It’s a neighborhood in transition. Like many of the older homes in Tyler’s Azalea District, the house that George McNeil inherited had been divided into apartments. These houses were once home to East Texas oil magnates and their families. Now, they’re more likely to shelter young couples, students from the area colleges and health care workers who staff the nearby hospitals.

But like any neighborhood in transition, this portion of the Brick Streets could go either way. George—who passed away last year—was determined it should improve, not slip into disrepair and disrepute.

That’s Lauren (McNeil) Terkel’s goal, too. It’s threatened now, however, by a rule put into place by the Centers for Disease Control that bans evictions in certain circumstances. Lauren has a tenant who refuses to pay rent, and whose behavior has taken a turn for the worse. The tenant went before a Justice of the Peace in Tyler, and was told he couldn’t be evicted.

And now, though his increasingly erratic presence is making her other tenants uncomfortable and even driving one of them off, Lauren must continue to provide an apartment to the man—and even his water and electricity, because it’s a bills-paid setup.

“There’s been a lot of positive things happening on this street,” she says. “People buying homes and fixing them up. Some are flipping the houses, but some are buying them to live in, too. Dad wanted to see that continue.”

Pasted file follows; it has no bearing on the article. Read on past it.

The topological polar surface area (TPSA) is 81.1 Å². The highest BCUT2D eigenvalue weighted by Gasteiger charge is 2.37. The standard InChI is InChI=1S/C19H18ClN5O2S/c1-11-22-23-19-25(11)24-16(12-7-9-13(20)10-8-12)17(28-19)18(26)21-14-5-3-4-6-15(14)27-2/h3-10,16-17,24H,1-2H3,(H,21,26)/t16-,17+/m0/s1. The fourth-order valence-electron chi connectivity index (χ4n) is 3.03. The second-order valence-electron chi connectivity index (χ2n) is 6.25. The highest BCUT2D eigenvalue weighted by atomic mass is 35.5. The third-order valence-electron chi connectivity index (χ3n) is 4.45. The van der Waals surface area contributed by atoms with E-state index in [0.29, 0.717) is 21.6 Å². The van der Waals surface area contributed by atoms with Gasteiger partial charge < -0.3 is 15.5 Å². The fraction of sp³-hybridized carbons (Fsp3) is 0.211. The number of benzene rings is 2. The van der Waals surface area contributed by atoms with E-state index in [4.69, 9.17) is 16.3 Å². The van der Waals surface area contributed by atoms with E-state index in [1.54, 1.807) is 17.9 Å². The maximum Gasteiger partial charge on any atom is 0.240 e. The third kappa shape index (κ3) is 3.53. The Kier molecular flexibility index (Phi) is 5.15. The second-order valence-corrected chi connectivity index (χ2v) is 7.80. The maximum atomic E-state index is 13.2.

Lauren and her sister inherited the home, which now includes four individual apartments. George wanted to leave his girls some reliable income—a little cushion. But Lauren’s sister had no interest in an expanded real estate portfolio. So Lauren bought her out, dipping into savings to do so, and set about fixing up the place. She began with the apartment George had occupied.

What amazed her is that neighbors would stop by and offer to help—because George, ever a good neighbor, had once or twice helped them with a project.

“I did some upgrades and remodeled his apartment,” she said. “I’ll continue with that—when I can. To me, this house is a reflection on him. I want it to be a positive one.”

TPPF attorneys with attorneys from the Southeastern Legal Foundation as co-counsel have filed a lawsuit on Lauren’s behalf against the CDC. The lawsuit points out that the CDC rule is a massive overreach, and that if halting evictions could truly curb the spread of COVID-19—and there’s no evidence it could—it’s still an abuse of power.

“The CDC order violates Lauren’s constitutional rights by forcing her to keep an unwanted person on her private property and blocks her from exercising her legal remedies under state law,” says TPPF Lead Counsel Robert Henneke. “The federal government cannot do this. Period.”

Lauren lives near Dallas now, and can only come into Tyler to check on the property periodically. She worries that with the CDC rule in place, bad tenants will have no motivation to pay up—or even to be a good neighbor.

“My dad’s focus was on improving the neighborhood,” she said. “And that’s my focus, too. But I can’t do that if I don’t have any control over my own property.”

The federal lawsuit is filed in the Eastern District of Texas.